I love making kitchen gifts, so I had to include a whole chapter of “bars-in-jars” recipes in my recent baking book, Simply Sensational Cookies. All sorts of bar and regular cookie mixes and even a unique biscotti gift mix are possible. They make really appealing and attractive holiday gifts for teachers, relatives, holiday hostesses, or anybody else you or your family want to remember with a little something special. (Older kids can have fun preparing the jars themselves; younger ones can make them with a little grown-up or older sibling to supervise.)
Don’t forget that you must provide the recipient a recipe card or printed sheet with directions on how to actually turn the jar of mix into cookies. As the pic above shows, I like to recycle the fronts of old Christmas cards and paste the instructions onto the backs. For convenience the information is in presented below in label format so you can print it out and use it the same way. Or just print it out onto colorful, sturdy paper, if preferred.
In case you haven’t come across the term “bars in jars” before, it refers to cookie gift mix recipes that call for artfully layering all the ingredients into a clear 1-quart or 1 liter jar or canister. As you can see from the pic, the completed homemade biscotti gift mix jars look a bit like the eye-catching sand art creations millions of enthusiastic crafters were making in America in the 1970s.The jars enable recipients to conveniently ready a pan of bars (or in the case of cookies-in-a jar recipes a batch of cookies), simply by combining the whole jar of mix with a couple of fresh ingredients, usually butter and eggs. The idea behind the mix featured here is unusual in that it makes up into sliced crunchy cookies called biscotti. Don’t worry–the shaping method is super-easy!
It’s probably not a coincidence that recipes for layered mixes started popping up then, too: When I recently searched on-line for American cookbooks featuring these homemade mix recipes, the first I turned up were HP Books’ Make a Mix Cookery published in 1978, followed by its More Make a Mix Cookery, in 1980. The recipes continue to be popular though; quite a few more gift mix books have been published since then.
|photo by Diane Cu and Todd Porter|
Typically, bars-in-jars and cookies-in-jars recipes are in the homey
category–brownies, chocolate chip drops, cowboy cookies and similar
treats. But, as the name and the pics here suggest, this particular
recipe is a different.
Note that this biscotti gift mix recipe calls for freeze-dried raspberries—the “Just Raspberries” brand is available at some supermarkets and at gourmet and health food stores. Trader Joe’s and Whole Foods also carry packages of freeze-dried raspberries sold under their own label. Several brands are available on-line. They are pricey, but add a distinctive, unusual appeal.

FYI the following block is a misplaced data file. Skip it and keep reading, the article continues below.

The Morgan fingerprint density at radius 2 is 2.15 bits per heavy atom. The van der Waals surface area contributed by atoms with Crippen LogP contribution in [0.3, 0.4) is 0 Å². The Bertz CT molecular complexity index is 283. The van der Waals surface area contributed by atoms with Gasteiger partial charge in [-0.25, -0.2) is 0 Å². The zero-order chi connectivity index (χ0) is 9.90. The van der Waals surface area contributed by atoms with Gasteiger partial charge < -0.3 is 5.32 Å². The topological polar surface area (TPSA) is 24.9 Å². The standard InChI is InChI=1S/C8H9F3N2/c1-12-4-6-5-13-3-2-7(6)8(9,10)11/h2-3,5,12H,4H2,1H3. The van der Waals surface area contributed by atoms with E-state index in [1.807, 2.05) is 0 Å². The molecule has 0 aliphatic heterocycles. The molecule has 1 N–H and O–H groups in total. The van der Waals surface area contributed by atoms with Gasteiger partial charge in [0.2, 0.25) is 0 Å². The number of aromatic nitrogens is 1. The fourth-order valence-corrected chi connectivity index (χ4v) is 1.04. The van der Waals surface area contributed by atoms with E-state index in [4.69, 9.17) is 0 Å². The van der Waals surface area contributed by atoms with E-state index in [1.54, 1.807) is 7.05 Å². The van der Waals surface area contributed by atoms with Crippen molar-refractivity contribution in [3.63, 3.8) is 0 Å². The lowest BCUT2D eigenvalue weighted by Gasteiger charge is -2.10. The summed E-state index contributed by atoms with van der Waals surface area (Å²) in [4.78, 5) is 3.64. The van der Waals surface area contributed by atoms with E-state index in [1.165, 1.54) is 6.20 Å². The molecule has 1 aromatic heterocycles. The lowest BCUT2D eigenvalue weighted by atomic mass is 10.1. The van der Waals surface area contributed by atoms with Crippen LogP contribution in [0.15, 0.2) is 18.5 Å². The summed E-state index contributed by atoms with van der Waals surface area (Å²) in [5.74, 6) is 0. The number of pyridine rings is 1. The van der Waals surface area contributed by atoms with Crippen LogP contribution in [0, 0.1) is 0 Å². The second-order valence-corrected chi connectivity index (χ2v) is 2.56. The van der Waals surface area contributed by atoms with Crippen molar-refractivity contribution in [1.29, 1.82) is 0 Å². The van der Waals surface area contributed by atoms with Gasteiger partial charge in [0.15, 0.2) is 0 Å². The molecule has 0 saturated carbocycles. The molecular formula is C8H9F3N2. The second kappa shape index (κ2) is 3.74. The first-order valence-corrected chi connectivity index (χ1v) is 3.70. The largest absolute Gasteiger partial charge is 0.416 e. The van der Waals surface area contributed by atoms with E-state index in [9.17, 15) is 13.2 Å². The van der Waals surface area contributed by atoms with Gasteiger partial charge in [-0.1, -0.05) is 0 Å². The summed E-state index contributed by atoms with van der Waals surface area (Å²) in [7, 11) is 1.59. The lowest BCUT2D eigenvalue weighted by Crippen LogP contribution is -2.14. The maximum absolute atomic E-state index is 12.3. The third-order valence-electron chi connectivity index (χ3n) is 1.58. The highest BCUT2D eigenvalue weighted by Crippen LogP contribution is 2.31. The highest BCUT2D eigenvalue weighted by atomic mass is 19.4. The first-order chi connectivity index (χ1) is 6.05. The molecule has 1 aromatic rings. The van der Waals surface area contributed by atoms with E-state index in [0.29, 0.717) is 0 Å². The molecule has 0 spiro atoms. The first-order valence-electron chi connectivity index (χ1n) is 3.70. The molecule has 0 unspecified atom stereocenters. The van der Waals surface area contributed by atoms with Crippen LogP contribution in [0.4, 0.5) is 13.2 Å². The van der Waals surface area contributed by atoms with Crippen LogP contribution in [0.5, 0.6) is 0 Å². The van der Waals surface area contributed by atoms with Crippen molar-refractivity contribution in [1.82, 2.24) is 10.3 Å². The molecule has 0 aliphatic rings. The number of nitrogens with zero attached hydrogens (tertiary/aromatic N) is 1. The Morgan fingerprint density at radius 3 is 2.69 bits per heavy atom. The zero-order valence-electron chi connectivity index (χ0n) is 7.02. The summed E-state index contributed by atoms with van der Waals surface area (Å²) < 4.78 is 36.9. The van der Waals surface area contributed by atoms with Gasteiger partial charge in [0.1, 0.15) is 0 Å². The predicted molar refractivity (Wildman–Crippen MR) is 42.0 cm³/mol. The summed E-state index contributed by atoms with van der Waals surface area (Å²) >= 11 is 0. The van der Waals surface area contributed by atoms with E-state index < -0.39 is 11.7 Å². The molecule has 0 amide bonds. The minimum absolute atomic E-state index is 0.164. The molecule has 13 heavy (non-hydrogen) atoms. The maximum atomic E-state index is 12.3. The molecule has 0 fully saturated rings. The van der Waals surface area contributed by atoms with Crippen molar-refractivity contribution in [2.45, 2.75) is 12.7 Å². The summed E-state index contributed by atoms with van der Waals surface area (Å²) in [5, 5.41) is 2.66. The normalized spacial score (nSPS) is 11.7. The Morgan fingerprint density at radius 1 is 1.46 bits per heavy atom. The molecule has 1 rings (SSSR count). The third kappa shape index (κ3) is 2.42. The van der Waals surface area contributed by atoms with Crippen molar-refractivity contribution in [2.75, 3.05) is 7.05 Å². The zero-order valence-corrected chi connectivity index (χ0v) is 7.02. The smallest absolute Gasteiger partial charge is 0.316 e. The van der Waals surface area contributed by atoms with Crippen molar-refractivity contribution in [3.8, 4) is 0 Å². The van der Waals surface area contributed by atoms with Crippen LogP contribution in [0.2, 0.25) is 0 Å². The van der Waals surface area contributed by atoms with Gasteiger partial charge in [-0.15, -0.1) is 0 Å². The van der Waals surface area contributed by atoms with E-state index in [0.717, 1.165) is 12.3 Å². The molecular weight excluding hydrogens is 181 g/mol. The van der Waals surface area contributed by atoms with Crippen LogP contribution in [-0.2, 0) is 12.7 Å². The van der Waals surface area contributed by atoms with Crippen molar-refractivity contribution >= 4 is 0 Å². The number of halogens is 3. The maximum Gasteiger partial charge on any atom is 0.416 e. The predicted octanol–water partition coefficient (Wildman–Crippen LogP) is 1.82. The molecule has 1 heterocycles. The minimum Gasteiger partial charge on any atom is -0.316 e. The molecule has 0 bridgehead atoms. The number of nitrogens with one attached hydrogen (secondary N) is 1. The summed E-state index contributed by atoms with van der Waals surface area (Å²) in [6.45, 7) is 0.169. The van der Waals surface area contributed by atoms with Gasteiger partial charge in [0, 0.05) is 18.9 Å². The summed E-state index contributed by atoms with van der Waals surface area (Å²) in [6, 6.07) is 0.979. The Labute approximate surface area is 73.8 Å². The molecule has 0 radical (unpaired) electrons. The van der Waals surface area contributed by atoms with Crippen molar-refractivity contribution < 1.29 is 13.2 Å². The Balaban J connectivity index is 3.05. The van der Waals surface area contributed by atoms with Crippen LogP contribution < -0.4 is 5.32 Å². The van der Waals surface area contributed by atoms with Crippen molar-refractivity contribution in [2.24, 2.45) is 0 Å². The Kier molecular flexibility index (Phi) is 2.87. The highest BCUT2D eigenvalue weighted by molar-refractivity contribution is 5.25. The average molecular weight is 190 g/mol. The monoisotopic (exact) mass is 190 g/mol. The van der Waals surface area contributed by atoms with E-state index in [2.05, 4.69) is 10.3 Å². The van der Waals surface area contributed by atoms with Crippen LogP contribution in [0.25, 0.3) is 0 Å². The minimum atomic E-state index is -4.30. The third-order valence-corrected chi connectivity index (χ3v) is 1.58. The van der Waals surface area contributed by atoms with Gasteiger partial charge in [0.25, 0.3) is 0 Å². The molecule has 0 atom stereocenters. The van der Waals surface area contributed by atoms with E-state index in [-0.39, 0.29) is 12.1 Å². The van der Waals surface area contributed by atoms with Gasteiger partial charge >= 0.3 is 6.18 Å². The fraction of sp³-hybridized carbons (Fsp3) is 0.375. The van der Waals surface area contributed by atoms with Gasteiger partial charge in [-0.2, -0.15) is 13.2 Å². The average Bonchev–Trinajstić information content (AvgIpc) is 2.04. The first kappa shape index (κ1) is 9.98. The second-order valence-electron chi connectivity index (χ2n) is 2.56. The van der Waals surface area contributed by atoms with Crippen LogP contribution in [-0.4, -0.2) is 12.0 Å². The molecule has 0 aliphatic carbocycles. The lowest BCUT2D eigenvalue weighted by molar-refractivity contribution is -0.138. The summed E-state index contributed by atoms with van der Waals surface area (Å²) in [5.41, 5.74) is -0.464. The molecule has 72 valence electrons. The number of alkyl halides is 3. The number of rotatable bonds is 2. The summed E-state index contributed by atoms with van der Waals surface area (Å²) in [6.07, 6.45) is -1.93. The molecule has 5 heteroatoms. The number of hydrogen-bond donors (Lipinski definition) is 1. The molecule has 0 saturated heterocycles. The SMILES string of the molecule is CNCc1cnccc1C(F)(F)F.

- 1½ cups unbleached all-purpose white flour
- ½ teaspoon baking powder
- Scant ½ teaspoon salt
- Generous ½ cup granulated sugar
- 1 cup coarsely chopped slivered almonds
- ¼ teaspoon ground cinnamon
- 1 cup coarsely chopped dried sweetened cherries
- ⅔ cup coarsely chopped freeze-dried raspberries
- Preliminaries: Set out a clear glass, transparent plastic or other attractive 1-quart or 1-liter jar, along with its lid. Set out a square of heavy-duty aluminum foil to use as a funnel. (If you have a funnel that fits the jar, by all means substitute that!)
- Center the flour, baking powder, and salt on a large sheet of heavy foil. Stir together until well blended. Using the foil as a funnel, pour into a 1-quart jar. Shake, then rap the jar on the counter to even the layer.
- Combine the sugar, almonds, and cinnamon on the foil, stirring to blend well. Add to the jar; shake and rap it to even the layer. Wipe down the jar sides, if necessary. Add the cherries, then the raspberries to the jar. Again shake and rap the jar to even the surface.
- If the jar will be shipped, firmly stuff the empty space at the top with crumpled wax paper. Attach a tag or card with the recipe instructions to the jar. Makes 1 quart of mix, enough for about 25 to 35 biscotti.
- Storage: The unopened mix will keep up to 1 month unrefrigerated, or 2 months refrigerated.
- For the label/tag to present with the jar, print out, then cut out the label below.